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Florida Supreme Court considers gambling amendment

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While the attorney for the Voter Control of Gambling amendment said it would address a “lack of clarity,” the state’s justices seemed to lack clarity about just what the constitutional change would do.

The Florida Supreme Court heard oral argument Wednesday. It must OK proposed amendments to ensure they cover only one subject and that their ballot title and summary aren’t misleading.

The amendment’s backers, Voters in Charge, wants to “ensure that Florida voters shall have the exclusive right to decide whether to authorize casino gambling,” the ballot summary says. It’s aiming to get on the 2018 statewide ballot.

In questions, several justices hammered the group’s lawyer, Adam Schachter, on how the amendment, if passed, would affect current gambling law and other constitutional provisions.

For instance, statewide voters in 2004 approved a change to the constitution legalizing slots at existing jai-alai frontons and horse and dog racetracks only in Broward and Miami-Dade counties and only if voters OK’d it in referendums there.

Justice Barbara Pariente asked: Would this amendment interfere with that? Voters should know what an amendment will do, as opposed to telling them “just read it and you’ll understand what you’re voting on,” she said.

The court also has not yet ruled in the case on Gretna Racing, the Gadsden County track seeking to add slot machines. Dunbar, who also represents the track, has said it should be allowed to offer slot machines because voters approved them in a local referendum in 2012.

If the court rules favorably, it could expand slot machines to all six counties where voters passed slots referendums: Brevard, Gadsden, Hamilton, Lee, Palm Beach, and Washington. That could result in the single biggest gambling expansion in the state.

Schachter insisted the amendment wasn’t retroactive, and though he said it could have some effect on existing gambling law, it can’t yet be known what that will be.

That raised an alarm from Marc Dunbar, who represents gambling interests across the state. For a ballot summary to be fair, “you have to be able to tell voters what the consequences are,” he told the justices.

This much was clear: Schachter said the amendment would no longer allow the Florida Legislature to authorize casino gambling.

But Dunbar raised the point that the federal government, through its power to regulate Indian gambling, can define what is and what is not a game of chance. That has implications for new forms of gambling, such as fantasy sports, he said.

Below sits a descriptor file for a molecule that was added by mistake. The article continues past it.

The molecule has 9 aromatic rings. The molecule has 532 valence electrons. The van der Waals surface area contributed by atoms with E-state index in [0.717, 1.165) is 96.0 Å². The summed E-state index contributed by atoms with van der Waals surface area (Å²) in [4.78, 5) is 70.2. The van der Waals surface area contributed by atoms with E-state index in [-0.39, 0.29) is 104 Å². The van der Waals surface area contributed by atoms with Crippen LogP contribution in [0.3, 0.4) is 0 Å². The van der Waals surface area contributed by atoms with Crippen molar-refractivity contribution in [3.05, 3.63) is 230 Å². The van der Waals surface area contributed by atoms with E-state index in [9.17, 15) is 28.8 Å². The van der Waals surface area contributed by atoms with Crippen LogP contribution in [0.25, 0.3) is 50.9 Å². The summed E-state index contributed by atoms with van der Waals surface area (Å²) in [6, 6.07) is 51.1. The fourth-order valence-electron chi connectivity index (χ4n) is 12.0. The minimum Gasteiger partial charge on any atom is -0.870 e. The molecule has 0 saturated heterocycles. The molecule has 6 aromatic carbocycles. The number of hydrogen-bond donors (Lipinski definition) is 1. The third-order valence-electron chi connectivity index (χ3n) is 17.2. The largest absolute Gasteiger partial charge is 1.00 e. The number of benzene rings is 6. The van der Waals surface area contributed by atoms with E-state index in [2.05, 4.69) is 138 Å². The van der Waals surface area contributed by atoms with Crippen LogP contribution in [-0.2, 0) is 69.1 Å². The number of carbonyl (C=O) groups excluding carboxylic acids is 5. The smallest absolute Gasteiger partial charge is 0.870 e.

The amendment’s proponents have a “truth in packaging” problem, he said: “The voters truly not do not know the impact of this (change) … that is a big issue here.”

Voters In Charge Chairman John Sowinski released a statement after Wednesday’s arguments, saying the language is “crystal clear in its intent – to return control of gambling decisions to the people of Florida.”

“It establishes a bright line in our state’s constitution when it comes to gambling expansion,” he said. “Those who oppose our amendment are gambling operators that have profited from a mix of loose rules, backroom lobbying deals and clever lawyering.

“We are confident that our amendment meets all the requirements for Supreme Court approval, and we look forward to the next steps in gathering enough petitions to appear on the 2018 ballot.” As of Wednesday, it had 74,626 valid signatures

As is customary, the justices did not signal when they would rule. All initiatives need 60 percent approval to be added to the constitution.

Before joining Florida Politics, journalist and attorney James Rosica was state government reporter for The Tampa Tribune. He attended journalism school in Washington, D.C., working at dailies and weekly papers in Philadelphia after graduation. Rosica joined the Tallahassee Democrat in 1997, later moving to the courts beat, where he reported on the 2000 presidential recount. In 2005, Rosica left journalism to attend law school in Philadelphia, afterwards working part time for a public-interest law firm. Returning to writing, he covered three legislative sessions in Tallahassee for The Associated Press, before joining the Tribune’s re-opened Tallahassee bureau in 2013. He can be reached at [email protected]

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